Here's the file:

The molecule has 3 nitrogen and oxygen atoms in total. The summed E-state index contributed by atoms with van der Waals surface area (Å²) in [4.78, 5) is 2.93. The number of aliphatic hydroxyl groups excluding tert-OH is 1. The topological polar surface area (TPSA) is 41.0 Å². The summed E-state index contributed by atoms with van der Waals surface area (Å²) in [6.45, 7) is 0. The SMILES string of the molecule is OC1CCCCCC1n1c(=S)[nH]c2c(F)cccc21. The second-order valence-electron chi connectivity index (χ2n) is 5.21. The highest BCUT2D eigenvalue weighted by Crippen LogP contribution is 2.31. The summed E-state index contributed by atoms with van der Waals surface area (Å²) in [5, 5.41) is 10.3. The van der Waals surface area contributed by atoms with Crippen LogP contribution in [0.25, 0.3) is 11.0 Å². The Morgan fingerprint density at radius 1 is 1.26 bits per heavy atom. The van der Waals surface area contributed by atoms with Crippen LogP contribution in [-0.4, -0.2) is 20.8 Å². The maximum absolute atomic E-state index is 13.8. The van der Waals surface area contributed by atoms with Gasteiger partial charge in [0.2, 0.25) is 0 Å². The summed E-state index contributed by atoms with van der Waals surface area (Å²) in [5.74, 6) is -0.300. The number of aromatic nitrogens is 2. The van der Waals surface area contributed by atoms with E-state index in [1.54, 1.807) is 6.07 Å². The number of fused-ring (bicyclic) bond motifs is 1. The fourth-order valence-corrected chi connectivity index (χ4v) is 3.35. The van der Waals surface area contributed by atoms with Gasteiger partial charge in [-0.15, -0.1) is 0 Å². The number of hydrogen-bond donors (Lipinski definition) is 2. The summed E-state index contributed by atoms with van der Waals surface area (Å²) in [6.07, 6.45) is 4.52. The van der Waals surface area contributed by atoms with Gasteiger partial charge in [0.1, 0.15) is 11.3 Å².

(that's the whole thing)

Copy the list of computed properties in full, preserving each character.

The molecule has 3 nitrogen and oxygen atoms in total. The summed E-state index contributed by atoms with van der Waals surface area (Å²) in [4.78, 5) is 2.93. The number of aliphatic hydroxyl groups excluding tert-OH is 1. The topological polar surface area (TPSA) is 41.0 Å². The summed E-state index contributed by atoms with van der Waals surface area (Å²) in [6.45, 7) is 0. The SMILES string of the molecule is OC1CCCCCC1n1c(=S)[nH]c2c(F)cccc21. The second-order valence-electron chi connectivity index (χ2n) is 5.21. The highest BCUT2D eigenvalue weighted by Crippen LogP contribution is 2.31. The summed E-state index contributed by atoms with van der Waals surface area (Å²) in [5, 5.41) is 10.3. The van der Waals surface area contributed by atoms with Crippen LogP contribution in [0.25, 0.3) is 11.0 Å². The Morgan fingerprint density at radius 1 is 1.26 bits per heavy atom. The van der Waals surface area contributed by atoms with Crippen LogP contribution in [-0.4, -0.2) is 20.8 Å². The maximum absolute atomic E-state index is 13.8. The van der Waals surface area contributed by atoms with Gasteiger partial charge in [0.2, 0.25) is 0 Å². The summed E-state index contributed by atoms with van der Waals surface area (Å²) in [5.74, 6) is -0.300. The number of aromatic nitrogens is 2. The van der Waals surface area contributed by atoms with E-state index in [1.54, 1.807) is 6.07 Å². The number of fused-ring (bicyclic) bond motifs is 1. The fourth-order valence-corrected chi connectivity index (χ4v) is 3.35. The van der Waals surface area contributed by atoms with Gasteiger partial charge in [-0.15, -0.1) is 0 Å². The number of hydrogen-bond donors (Lipinski definition) is 2. The summed E-state index contributed by atoms with van der Waals surface area (Å²) in [6.07, 6.45) is 4.52. The van der Waals surface area contributed by atoms with Gasteiger partial charge in [0.1, 0.15) is 11.3 Å².